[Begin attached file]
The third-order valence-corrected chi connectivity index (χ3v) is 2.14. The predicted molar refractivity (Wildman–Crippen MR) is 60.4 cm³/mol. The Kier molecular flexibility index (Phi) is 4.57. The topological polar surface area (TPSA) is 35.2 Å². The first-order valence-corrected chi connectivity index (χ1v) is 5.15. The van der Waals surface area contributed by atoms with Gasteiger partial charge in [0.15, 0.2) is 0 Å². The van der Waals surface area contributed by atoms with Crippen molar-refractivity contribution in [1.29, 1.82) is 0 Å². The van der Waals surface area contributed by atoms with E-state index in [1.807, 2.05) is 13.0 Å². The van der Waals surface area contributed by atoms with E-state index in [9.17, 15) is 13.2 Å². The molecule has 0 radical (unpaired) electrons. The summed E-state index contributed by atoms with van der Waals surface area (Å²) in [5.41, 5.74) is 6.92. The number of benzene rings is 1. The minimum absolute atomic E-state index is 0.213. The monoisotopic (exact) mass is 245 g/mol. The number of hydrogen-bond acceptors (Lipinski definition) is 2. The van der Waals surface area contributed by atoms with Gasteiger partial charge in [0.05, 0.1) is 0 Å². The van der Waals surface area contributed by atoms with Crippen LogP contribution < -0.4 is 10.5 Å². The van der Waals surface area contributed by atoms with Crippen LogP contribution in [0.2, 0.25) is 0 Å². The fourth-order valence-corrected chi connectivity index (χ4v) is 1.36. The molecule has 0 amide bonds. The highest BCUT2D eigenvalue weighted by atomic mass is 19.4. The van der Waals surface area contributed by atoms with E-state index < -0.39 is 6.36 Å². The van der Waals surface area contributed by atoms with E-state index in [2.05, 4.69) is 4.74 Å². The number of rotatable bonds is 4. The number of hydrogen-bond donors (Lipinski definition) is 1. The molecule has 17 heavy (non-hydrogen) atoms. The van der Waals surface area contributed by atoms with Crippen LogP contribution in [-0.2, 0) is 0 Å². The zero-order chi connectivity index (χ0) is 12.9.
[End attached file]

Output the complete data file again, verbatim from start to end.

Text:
The third-order valence-corrected chi connectivity index (χ3v) is 2.14. The predicted molar refractivity (Wildman–Crippen MR) is 60.4 cm³/mol. The Kier molecular flexibility index (Phi) is 4.57. The topological polar surface area (TPSA) is 35.2 Å². The first-order valence-corrected chi connectivity index (χ1v) is 5.15. The van der Waals surface area contributed by atoms with Gasteiger partial charge in [0.15, 0.2) is 0 Å². The van der Waals surface area contributed by atoms with Crippen molar-refractivity contribution in [1.29, 1.82) is 0 Å². The van der Waals surface area contributed by atoms with E-state index in [1.807, 2.05) is 13.0 Å². The van der Waals surface area contributed by atoms with E-state index in [9.17, 15) is 13.2 Å². The molecule has 0 radical (unpaired) electrons. The summed E-state index contributed by atoms with van der Waals surface area (Å²) in [5.41, 5.74) is 6.92. The number of benzene rings is 1. The minimum absolute atomic E-state index is 0.213. The monoisotopic (exact) mass is 245 g/mol. The number of hydrogen-bond acceptors (Lipinski definition) is 2. The van der Waals surface area contributed by atoms with Gasteiger partial charge in [0.05, 0.1) is 0 Å². The van der Waals surface area contributed by atoms with Crippen LogP contribution < -0.4 is 10.5 Å². The van der Waals surface area contributed by atoms with Crippen LogP contribution in [0.2, 0.25) is 0 Å². The fourth-order valence-corrected chi connectivity index (χ4v) is 1.36. The molecule has 0 amide bonds. The highest BCUT2D eigenvalue weighted by atomic mass is 19.4. The van der Waals surface area contributed by atoms with E-state index < -0.39 is 6.36 Å². The van der Waals surface area contributed by atoms with E-state index in [2.05, 4.69) is 4.74 Å². The number of rotatable bonds is 4. The number of hydrogen-bond donors (Lipinski definition) is 1. The molecule has 17 heavy (non-hydrogen) atoms. The van der Waals surface area contributed by atoms with Crippen LogP contribution in [-0.2, 0) is 0 Å². The zero-order chi connectivity index (χ0) is 12.9.